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I checked all areas on these Mk IX irons with a few file strokes to confirm there were no hard spots. They appear to be tempered to a nice spring grade.

The square hole is 1/2″ X 5/8″. It is intended to anchor a tension strap made of Dacron strands. Not only will this new arrangement be lighter, the strap should also be stronger. While it is true the previous strap was made from kevlar, it is also true that it was in the form of webbing. I imagine webbing to be less strong of a format because so many of its fibers run crosswise to the strain. Our new attempt will have all the fibers running lengthwise. And quite incidentally, their whitey/yellowish colour will do a fair job of mimicking sinew.

Not that we care about that, right?

With the Mk. IX limb irons finished and ready for installation, all that’s left is to figure out the woody bits. Specifically, the relative superfluousness of that area marked in chalk on the old limb. There might be 10 fps hiding in there.

My gut tells me to go all in here and thin out the tips. What’s the worst that can happen. Replacing the limbs in the event of failure is a minor chore compared to making the irons. A woody bit goes pop! So what? Maybe we learn something, eh?

Anything for speed.
Don’t worry mother. Civilians are banned from the area during testing.

These sporty new limb irons, the Mk IX’s, weigh 2 1/2 lbs less than the previous Mk VIII’s. At four pounds each, they feel noticeably lighter than those 6 1/2 lb behemoths that Firefly has been hauling through the sky in all the recent testing.

These beauties have been heat treated to 40 RC. If you hold them lightly and give them a sharp rap with a hammer, they’ll sing to you for a good twenty seconds.

The welding of the seam on the Mk IX’s went off nicely with the Tig welder. The chalk marks represent the final version of what what will be half-depth lightening cuts. This will still leave 1/8″ of material at the bottom of the depressions.

While a couple of tapered tongues could have been neatly forge welded together to form the U-strap, here at the LCF we try to keep our standards of authentic portrayal within the bounds of certain key questions. Things such as: how accurate? how far? how fast? how powerful? And the like. The smaller niceties of metalworking are more useful to us as accomplished entities, rather than unaccomplished diadems sparkling with the promise of 4th century metal working techinique. It is enough that the designs chosen here would be as equally feasible with a well equipped and well staffed black smithing operation, as by yours truly with a bunch of whirling electrons and hard tipped carbide.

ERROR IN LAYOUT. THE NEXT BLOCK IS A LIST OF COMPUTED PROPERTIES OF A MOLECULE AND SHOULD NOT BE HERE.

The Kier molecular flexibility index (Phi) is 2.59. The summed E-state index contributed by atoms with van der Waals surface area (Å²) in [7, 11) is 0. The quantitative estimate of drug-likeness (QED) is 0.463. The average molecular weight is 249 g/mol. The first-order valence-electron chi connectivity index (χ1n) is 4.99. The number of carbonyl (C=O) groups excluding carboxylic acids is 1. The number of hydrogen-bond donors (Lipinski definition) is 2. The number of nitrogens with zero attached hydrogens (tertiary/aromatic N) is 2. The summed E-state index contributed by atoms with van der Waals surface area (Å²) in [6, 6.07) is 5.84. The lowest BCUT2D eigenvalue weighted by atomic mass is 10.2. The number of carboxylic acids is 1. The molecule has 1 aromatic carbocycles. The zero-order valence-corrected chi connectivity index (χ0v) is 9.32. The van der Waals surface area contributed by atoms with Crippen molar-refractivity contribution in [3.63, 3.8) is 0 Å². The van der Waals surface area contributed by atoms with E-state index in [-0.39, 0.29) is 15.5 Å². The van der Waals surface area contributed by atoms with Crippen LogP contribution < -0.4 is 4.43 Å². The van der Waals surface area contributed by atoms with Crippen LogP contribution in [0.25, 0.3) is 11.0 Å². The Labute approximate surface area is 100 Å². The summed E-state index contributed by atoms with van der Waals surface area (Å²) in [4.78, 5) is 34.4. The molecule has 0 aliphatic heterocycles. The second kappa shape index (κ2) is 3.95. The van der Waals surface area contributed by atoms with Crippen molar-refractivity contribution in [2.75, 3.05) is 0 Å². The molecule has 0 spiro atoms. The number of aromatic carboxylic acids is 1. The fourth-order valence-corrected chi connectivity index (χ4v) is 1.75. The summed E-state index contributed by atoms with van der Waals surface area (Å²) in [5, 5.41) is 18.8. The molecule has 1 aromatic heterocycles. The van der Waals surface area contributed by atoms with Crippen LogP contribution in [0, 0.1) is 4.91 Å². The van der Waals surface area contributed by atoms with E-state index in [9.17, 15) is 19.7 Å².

A few of my staunchly anti-weapon-of-anykind friends may be tumbling to some subversive implications they find buried inside our little project. Razor-tipped insights like, “Firefly is underlining the futility of weapons development in a world run amok with arms production”, have broached my inbox. At the very least, she is an “absurd anachronism, as much to be laughed at as reviled”.

The horror of their fascination is a marvel to behold. What exactly did they expect the “End of the World” to look like? Predator drones and high-fructose corn syrup are just how we get things done in the 21 st century. What’s next? — phasers and soylent-green — I guess those two were always the natural extension of stone knives and bear meat.

Their accusation of “anachronism” stands. Guns and butter are getting to be kind of old school these days.   Most folks lost their taste for catapults and yogurt millenia ago.

The two halves of a Mk. IX limb iron, come together for their first meeting.

Good weld prep and pre-heating will be needed before Tig welding that seam. The steel is 4130 and, just like before, it will eventually be heat treated to around 40 RC. When they are finished, these irons promise to be 38% lighter than the previous set that weighed 6 1/2 lbs each. As seen in the above photo they tip the scale at 5 lbs. The anticipated lightening cuts should take that down to 4 lbs. How much that might improve velocity is an open question. If it will squeeze out another 50 fps, I promise to do cartwheels all the way down the catapult range.

Implement to one 1/2 of wall thickness. Design similar lightening cuts for u-strap. No cut-outs over weld seam.

The outside half of one of the limb irons has put comittment behind our dithering. In short, cuts have been made.

I suppose it is the nature of a journal, or a diary, or in this case a blog, to appear to be repeating itself. This seems like the umpteenth time I’ve shown this style of limb iron in manufacture. But, it is no good trying to dodge the nature of this beast, so here goes:

The Mk. IX limb irons have recieved their major bends. Next we will trim them for profile and then weld their two halves together.

As always in this project, even though we do use some modern methodologies like Tig welding and machining to supplement our forge work, there is nothing in the basic design that would be anything but easy for a full on blacksmith (ancient or not) to reproduce.

The irons for the MK IX limbs have been cut out in flat pattern, and await the tender mercies of the forge.

It used to be that making up new limbs for Firefly was a traumatic mental experience for yours truly. How heavy is strong? How light is weak? It is not like there are any dynamic calculations going on here. Well, not of the math kind anyway. This is all guaged for strength by eyeball.

It tickles me to think these particular “calculations” were tackled by the original makers of the Orsova machine. Part of the appeal of this discipline is that it makes Firefly a time machine of sorts.

And so, I meander over those final cuts in my mind.

Trims that make us lighter, can also have a weakness when taken to extreme. It still pays to OK (overkill) in certain areas.

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